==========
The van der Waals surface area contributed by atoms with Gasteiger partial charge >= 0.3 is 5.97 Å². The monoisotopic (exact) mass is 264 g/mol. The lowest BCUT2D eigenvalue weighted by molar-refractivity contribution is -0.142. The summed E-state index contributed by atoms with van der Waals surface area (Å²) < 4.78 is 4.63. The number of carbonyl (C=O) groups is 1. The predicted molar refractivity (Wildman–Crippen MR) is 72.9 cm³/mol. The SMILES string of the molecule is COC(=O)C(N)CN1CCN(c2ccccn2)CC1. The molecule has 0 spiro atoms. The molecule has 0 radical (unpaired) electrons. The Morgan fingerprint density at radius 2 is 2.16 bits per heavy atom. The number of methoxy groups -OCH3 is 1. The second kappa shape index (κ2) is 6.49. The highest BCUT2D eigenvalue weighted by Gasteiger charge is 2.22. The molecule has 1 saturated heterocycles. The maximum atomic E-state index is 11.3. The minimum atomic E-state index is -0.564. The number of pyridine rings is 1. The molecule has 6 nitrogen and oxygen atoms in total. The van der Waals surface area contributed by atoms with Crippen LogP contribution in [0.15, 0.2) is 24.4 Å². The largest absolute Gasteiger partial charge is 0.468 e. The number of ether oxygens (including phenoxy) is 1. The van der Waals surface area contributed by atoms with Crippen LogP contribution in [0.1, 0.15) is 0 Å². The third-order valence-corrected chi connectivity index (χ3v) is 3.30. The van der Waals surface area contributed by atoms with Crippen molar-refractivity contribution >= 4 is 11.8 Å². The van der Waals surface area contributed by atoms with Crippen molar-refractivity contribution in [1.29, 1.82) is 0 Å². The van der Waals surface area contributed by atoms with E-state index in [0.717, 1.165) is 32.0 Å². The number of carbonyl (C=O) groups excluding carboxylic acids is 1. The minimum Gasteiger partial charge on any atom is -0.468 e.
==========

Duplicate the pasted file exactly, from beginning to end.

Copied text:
The van der Waals surface area contributed by atoms with Gasteiger partial charge >= 0.3 is 5.97 Å². The monoisotopic (exact) mass is 264 g/mol. The lowest BCUT2D eigenvalue weighted by molar-refractivity contribution is -0.142. The summed E-state index contributed by atoms with van der Waals surface area (Å²) < 4.78 is 4.63. The number of carbonyl (C=O) groups is 1. The predicted molar refractivity (Wildman–Crippen MR) is 72.9 cm³/mol. The SMILES string of the molecule is COC(=O)C(N)CN1CCN(c2ccccn2)CC1. The molecule has 0 spiro atoms. The molecule has 0 radical (unpaired) electrons. The Morgan fingerprint density at radius 2 is 2.16 bits per heavy atom. The number of methoxy groups -OCH3 is 1. The second kappa shape index (κ2) is 6.49. The highest BCUT2D eigenvalue weighted by Gasteiger charge is 2.22. The molecule has 1 saturated heterocycles. The maximum atomic E-state index is 11.3. The minimum atomic E-state index is -0.564. The number of pyridine rings is 1. The molecule has 6 nitrogen and oxygen atoms in total. The van der Waals surface area contributed by atoms with Crippen LogP contribution in [0.15, 0.2) is 24.4 Å². The largest absolute Gasteiger partial charge is 0.468 e. The number of ether oxygens (including phenoxy) is 1. The van der Waals surface area contributed by atoms with Crippen LogP contribution in [0.1, 0.15) is 0 Å². The third-order valence-corrected chi connectivity index (χ3v) is 3.30. The van der Waals surface area contributed by atoms with Crippen molar-refractivity contribution >= 4 is 11.8 Å². The van der Waals surface area contributed by atoms with Crippen molar-refractivity contribution in [1.29, 1.82) is 0 Å². The van der Waals surface area contributed by atoms with E-state index in [0.717, 1.165) is 32.0 Å². The number of carbonyl (C=O) groups excluding carboxylic acids is 1. The minimum Gasteiger partial charge on any atom is -0.468 e.